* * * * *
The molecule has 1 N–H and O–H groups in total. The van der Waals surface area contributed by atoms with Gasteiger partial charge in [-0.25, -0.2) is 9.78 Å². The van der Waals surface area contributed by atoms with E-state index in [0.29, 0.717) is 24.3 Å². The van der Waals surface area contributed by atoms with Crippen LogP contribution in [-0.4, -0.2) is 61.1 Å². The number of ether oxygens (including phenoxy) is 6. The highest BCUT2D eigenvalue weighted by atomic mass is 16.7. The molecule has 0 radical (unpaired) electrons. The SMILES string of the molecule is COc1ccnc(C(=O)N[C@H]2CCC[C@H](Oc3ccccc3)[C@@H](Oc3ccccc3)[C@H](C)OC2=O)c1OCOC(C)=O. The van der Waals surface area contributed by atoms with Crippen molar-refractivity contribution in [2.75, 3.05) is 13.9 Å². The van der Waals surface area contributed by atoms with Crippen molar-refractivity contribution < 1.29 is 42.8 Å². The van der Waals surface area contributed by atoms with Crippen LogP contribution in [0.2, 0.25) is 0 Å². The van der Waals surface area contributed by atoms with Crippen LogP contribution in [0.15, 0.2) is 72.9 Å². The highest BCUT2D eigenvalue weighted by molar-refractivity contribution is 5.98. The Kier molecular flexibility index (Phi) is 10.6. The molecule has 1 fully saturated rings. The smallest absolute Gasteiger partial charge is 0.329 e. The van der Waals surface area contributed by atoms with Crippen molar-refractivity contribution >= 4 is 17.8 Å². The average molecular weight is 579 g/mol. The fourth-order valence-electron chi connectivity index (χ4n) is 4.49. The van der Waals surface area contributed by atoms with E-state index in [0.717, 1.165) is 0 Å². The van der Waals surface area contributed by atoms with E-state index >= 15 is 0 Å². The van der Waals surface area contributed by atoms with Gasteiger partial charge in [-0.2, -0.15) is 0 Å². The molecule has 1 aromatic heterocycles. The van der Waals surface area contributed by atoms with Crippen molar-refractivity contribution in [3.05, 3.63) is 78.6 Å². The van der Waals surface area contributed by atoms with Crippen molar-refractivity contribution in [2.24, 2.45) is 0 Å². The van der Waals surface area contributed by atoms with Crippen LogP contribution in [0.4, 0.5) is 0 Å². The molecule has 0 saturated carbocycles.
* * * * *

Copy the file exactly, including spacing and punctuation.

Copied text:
The molecule has 1 N–H and O–H groups in total. The van der Waals surface area contributed by atoms with Gasteiger partial charge in [-0.25, -0.2) is 9.78 Å². The van der Waals surface area contributed by atoms with E-state index in [0.29, 0.717) is 24.3 Å². The van der Waals surface area contributed by atoms with Crippen LogP contribution in [-0.4, -0.2) is 61.1 Å². The number of ether oxygens (including phenoxy) is 6. The highest BCUT2D eigenvalue weighted by atomic mass is 16.7. The molecule has 0 radical (unpaired) electrons. The SMILES string of the molecule is COc1ccnc(C(=O)N[C@H]2CCC[C@H](Oc3ccccc3)[C@@H](Oc3ccccc3)[C@H](C)OC2=O)c1OCOC(C)=O. The van der Waals surface area contributed by atoms with Crippen molar-refractivity contribution in [2.75, 3.05) is 13.9 Å². The van der Waals surface area contributed by atoms with Crippen molar-refractivity contribution < 1.29 is 42.8 Å². The van der Waals surface area contributed by atoms with Crippen LogP contribution in [0.2, 0.25) is 0 Å². The van der Waals surface area contributed by atoms with Crippen LogP contribution in [0.15, 0.2) is 72.9 Å². The highest BCUT2D eigenvalue weighted by molar-refractivity contribution is 5.98. The Kier molecular flexibility index (Phi) is 10.6. The molecule has 1 fully saturated rings. The smallest absolute Gasteiger partial charge is 0.329 e. The van der Waals surface area contributed by atoms with Crippen molar-refractivity contribution >= 4 is 17.8 Å². The average molecular weight is 579 g/mol. The fourth-order valence-electron chi connectivity index (χ4n) is 4.49. The van der Waals surface area contributed by atoms with E-state index in [0.717, 1.165) is 0 Å². The van der Waals surface area contributed by atoms with E-state index >= 15 is 0 Å². The van der Waals surface area contributed by atoms with Gasteiger partial charge in [-0.2, -0.15) is 0 Å². The molecule has 1 aromatic heterocycles. The van der Waals surface area contributed by atoms with Crippen molar-refractivity contribution in [3.05, 3.63) is 78.6 Å². The van der Waals surface area contributed by atoms with Crippen molar-refractivity contribution in [2.24, 2.45) is 0 Å². The van der Waals surface area contributed by atoms with Crippen LogP contribution in [0.4, 0.5) is 0 Å². The molecule has 0 saturated carbocycles.